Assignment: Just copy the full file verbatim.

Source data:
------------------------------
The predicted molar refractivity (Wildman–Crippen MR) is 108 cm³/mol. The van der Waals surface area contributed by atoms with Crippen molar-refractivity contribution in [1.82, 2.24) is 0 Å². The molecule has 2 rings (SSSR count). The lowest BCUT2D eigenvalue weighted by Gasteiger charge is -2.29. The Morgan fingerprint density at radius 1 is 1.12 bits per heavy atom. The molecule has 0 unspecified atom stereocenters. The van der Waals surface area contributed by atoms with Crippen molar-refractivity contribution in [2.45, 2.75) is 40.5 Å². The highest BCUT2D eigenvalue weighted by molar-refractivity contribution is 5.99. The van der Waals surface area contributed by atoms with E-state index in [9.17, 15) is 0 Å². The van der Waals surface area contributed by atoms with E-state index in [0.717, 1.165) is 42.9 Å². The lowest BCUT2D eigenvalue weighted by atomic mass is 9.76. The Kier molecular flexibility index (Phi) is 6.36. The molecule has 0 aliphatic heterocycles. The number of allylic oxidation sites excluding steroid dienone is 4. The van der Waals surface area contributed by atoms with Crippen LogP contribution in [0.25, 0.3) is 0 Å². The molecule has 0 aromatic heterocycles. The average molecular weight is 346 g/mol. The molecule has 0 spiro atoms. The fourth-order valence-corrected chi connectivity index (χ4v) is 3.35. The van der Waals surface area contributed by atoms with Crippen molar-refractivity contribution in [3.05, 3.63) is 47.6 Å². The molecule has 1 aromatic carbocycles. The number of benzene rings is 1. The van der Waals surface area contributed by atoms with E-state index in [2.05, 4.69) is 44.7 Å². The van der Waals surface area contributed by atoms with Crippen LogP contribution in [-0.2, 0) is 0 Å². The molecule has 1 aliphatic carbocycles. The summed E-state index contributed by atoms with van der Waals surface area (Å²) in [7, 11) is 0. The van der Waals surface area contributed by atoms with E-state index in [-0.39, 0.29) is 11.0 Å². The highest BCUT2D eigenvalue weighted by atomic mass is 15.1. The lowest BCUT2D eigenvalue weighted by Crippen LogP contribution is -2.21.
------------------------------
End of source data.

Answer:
The predicted molar refractivity (Wildman–Crippen MR) is 108 cm³/mol. The van der Waals surface area contributed by atoms with Crippen molar-refractivity contribution in [1.82, 2.24) is 0 Å². The molecule has 2 rings (SSSR count). The lowest BCUT2D eigenvalue weighted by Gasteiger charge is -2.29. The Morgan fingerprint density at radius 1 is 1.12 bits per heavy atom. The molecule has 0 unspecified atom stereocenters. The van der Waals surface area contributed by atoms with Crippen molar-refractivity contribution in [2.45, 2.75) is 40.5 Å². The highest BCUT2D eigenvalue weighted by molar-refractivity contribution is 5.99. The van der Waals surface area contributed by atoms with E-state index in [9.17, 15) is 0 Å². The van der Waals surface area contributed by atoms with E-state index in [0.717, 1.165) is 42.9 Å². The lowest BCUT2D eigenvalue weighted by atomic mass is 9.76. The Kier molecular flexibility index (Phi) is 6.36. The molecule has 0 aliphatic heterocycles. The number of allylic oxidation sites excluding steroid dienone is 4. The van der Waals surface area contributed by atoms with Crippen LogP contribution in [0.25, 0.3) is 0 Å². The molecule has 0 aromatic heterocycles. The average molecular weight is 346 g/mol. The molecule has 0 spiro atoms. The fourth-order valence-corrected chi connectivity index (χ4v) is 3.35. The van der Waals surface area contributed by atoms with Crippen molar-refractivity contribution in [3.05, 3.63) is 47.6 Å². The molecule has 1 aromatic carbocycles. The number of benzene rings is 1. The van der Waals surface area contributed by atoms with E-state index in [2.05, 4.69) is 44.7 Å². The van der Waals surface area contributed by atoms with Crippen LogP contribution in [-0.2, 0) is 0 Å². The molecule has 1 aliphatic carbocycles. The summed E-state index contributed by atoms with van der Waals surface area (Å²) in [7, 11) is 0. The van der Waals surface area contributed by atoms with E-state index in [-0.39, 0.29) is 11.0 Å². The highest BCUT2D eigenvalue weighted by atomic mass is 15.1. The lowest BCUT2D eigenvalue weighted by Crippen LogP contribution is -2.21.